The Art Of Diplomacy

The Art Of Diplomacy

In the Red Corner, we have the President of North Korea, Kim Jong-un, and in the Blue Corner (but wearing a red tie) is another President, Donald Trump. Both have red buttons to push. Both have ego issues. Both have said they’re open to a diplomatic pow-wow.

In encouraging signs, Kim has dismantled some of his weapons-testing capabilities. No such initiatives from the Trump side. He’s decided to engage in war games with South Korea. Understandably, this has upset Kim and imperilled the pow-wow.

Or – was it clever? Will Rogers once said that diplomacy was the art of saying “nice doggie” until you can find a rock. Is this Trump picking up a rock? You make the call.

The world of international diplomacy can teach us a thing or two about settling disputes in day-to-day life. More particularly, it can teach us what NOT to do. Let’s have a look at some different types of diplomacy.

PREVENTATIVE DIPLOMACY heads off potential conflict before it happens. Think - keeping open communication, obtaining frequent feedback, explaining “why”.

SOFT POWER DIPLOMACY exerts influence through a hearts and mind campaign. Be nice, serve ‘Tim Tams’, work on your EQ skills.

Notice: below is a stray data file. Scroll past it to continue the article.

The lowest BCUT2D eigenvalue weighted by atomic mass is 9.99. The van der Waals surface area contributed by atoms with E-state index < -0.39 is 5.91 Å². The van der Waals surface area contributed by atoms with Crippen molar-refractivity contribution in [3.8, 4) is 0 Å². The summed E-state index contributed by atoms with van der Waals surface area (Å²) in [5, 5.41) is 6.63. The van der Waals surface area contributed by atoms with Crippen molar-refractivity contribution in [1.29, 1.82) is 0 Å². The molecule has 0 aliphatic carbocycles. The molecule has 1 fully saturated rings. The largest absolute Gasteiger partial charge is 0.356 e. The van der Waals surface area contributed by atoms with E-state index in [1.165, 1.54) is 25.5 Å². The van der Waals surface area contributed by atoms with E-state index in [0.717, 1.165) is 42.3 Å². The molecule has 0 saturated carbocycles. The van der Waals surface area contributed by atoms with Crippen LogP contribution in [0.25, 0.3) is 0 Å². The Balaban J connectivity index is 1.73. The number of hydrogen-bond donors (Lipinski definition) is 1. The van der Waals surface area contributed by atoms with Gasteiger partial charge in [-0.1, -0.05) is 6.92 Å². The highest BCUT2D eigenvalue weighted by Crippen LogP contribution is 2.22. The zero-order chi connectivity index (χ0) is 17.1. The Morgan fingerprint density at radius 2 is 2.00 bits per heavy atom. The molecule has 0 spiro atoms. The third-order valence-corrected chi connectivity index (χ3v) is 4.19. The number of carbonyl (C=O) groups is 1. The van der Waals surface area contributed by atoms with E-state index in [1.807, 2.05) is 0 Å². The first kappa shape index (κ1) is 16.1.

PUBLIC DIPLOMACY seeks to win support from the other party’s support base (the public). Obtain lots of “likes” from the other side.

COUNTERINSURGENCY DIPLOMACY uses advisors and tactical support from powerful sources. This translates into initiatives such as using mediators and counsellors.

ECONOMIC DIPLOMACY uses foreign aid and trade embargos. Transmuted into normal life, this means using financial leverage and pointing out the economic benefits of reaching an agreement.

GUNBOAT DIPLOMACY uses intimidation. In an age made sensitive to victimhood, this is best avoided. It can be cause legal problems – and, quite frankly, it’s not nice.

NUCLEAR DIPLOMACY exercises the mutually assured destruction (MAD) argument. Last ditch stuff. But, there can be merit in pointing out the doomsday scenario for both parties if things don’t go right.

As some unknown wit once remarked, diplomacy is the art of telling someone to go to hell in such a way that they look forward to the trip. As a learnt art-form, it has its uses as much in business and domestic life as it has on the world stage.

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